Building Resilience into Food System Transformation in Ethiopia
On the 21st of September 2023 we held a joint workshop in collaboration with our distinguished partners in Ethiopia. The aim was to take a critical look at the evolving challenges facing food systems and to debate the opportunities and challenges inherent in strengthening the resilience of Ethiopia’s food systems.
The term ’resilience’ in this context denoted the capacity of food systems to endure shocks while minimising their adverse effects on functionality, and then swiftly recovering from disruption.
The event provided a valuable platform for experts and stakeholders to discuss critical issues related to food system resilience – and to inform the strategies for building resilience into food systems. This was considered essential for accelerating progress towards effective and sustainable delivery of the Seqota Declaration.
The event was led by Dr. Sisay Sinamo, Senior Program Manager at Seqota Declaration Federal Program Delivery Unit and involved senior experts from both the public and private sector in Ethiopia. The meeting opened with welcoming remarks by Adinew Abate, program manager at the Ministry of Health in Ethiopia. Tom Arnold from the Global Panel welcomed the event, placing it in the context of the Seqota Declaration and its ambitious goals. Celso Moretti, also from the Global Panel, emphasised the importance of the gathering at a time when threats to African food systems were becoming ever more diverse and intense. Patrick Webb developed on these opening remarks in a short presentation.
The first session explored in rich detail the challenges facing Ethiopia’s food system, and the threats they posed to delivering on the Seqota declaration – and in achieving further reductions in stunting in particular. Global factors, such as increasing global prices affecting food accessibility, were highlighted as particular threats to progress. In the open-floor discussion participants also discussed the threat of pandemics and conflicts that could derail progress. In moving to strengthen resilience, there was a need to take an expansive view of nutrition; to consider mental health in the context of nutrition; and to take account of rapid urbanisation and its impact on the population. In concluding the session, political will from the domestic government and multisectoral commitment and involvement (at all levels) were seen as key to anticipating and tackling shocks to Ethiopia’s food system. Also critical were sustainable practices and innovative financing.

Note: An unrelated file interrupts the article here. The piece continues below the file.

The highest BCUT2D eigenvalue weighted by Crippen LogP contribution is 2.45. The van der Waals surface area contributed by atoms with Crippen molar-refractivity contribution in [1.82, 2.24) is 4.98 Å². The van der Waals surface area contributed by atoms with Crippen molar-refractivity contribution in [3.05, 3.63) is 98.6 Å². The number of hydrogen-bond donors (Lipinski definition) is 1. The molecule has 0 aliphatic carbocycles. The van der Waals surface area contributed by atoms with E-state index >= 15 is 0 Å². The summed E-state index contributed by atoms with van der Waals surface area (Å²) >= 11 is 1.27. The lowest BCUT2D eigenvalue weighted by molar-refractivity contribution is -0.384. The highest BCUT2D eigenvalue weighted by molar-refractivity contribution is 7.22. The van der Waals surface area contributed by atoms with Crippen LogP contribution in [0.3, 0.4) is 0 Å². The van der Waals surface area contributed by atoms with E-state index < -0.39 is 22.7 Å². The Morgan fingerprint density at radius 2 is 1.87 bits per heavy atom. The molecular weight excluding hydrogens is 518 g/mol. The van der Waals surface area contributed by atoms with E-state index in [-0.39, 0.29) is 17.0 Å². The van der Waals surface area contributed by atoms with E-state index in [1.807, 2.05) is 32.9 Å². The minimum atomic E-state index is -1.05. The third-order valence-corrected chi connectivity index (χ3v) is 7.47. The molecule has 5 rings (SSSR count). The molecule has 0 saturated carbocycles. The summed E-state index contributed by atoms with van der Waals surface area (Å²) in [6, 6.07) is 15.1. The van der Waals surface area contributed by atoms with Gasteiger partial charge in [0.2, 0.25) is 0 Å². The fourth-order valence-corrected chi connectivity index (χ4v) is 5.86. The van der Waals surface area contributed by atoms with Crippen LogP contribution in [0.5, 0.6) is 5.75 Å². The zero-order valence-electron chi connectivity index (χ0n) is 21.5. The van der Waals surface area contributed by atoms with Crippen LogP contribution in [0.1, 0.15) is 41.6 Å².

The second session considered opportunities and actions to build sustainability – again framed by the delivery of the Seqota Declaration. Participants stressed the need for a holistic approach to nutrition interventions and a comprehensive strategy that assesses unintended consequences. Also important was a dynamic and flexible approach that can adapt to a rapidly changing world. A strategic country-level approach leveraging the diversity of agri-ecology and early warning systems was proposed. The urgent need to address climate change impacts on natural resources and land use was also underlined, with a need to focus on climate resilience and water sanitation in the implementation of the Seqota declaration. Robust disaster risk management strategies were deemed necessary to mitigate potential setbacks caused by unforeseen events. Participants emphasised the importance of creative resource mobilisation from both local and global sources, particularly against a background of growing resource constraints.
In the wider discussion the importance of engaging, empowering and encouraging communities in crisis situations was emphasised. Also important was the need to invest in infrastructure that addresses root causes rather than immediate symptoms – this was essential to achieving long-term sustainable solutions to crises.
In conclusion, this workshop demonstrated the energy and innovation of all attendees in tackling the considerable challenges facing food systems in Ethiopia. There was also a strong commitment to further engage and collaborate to ensure the Seqota declaration’s success.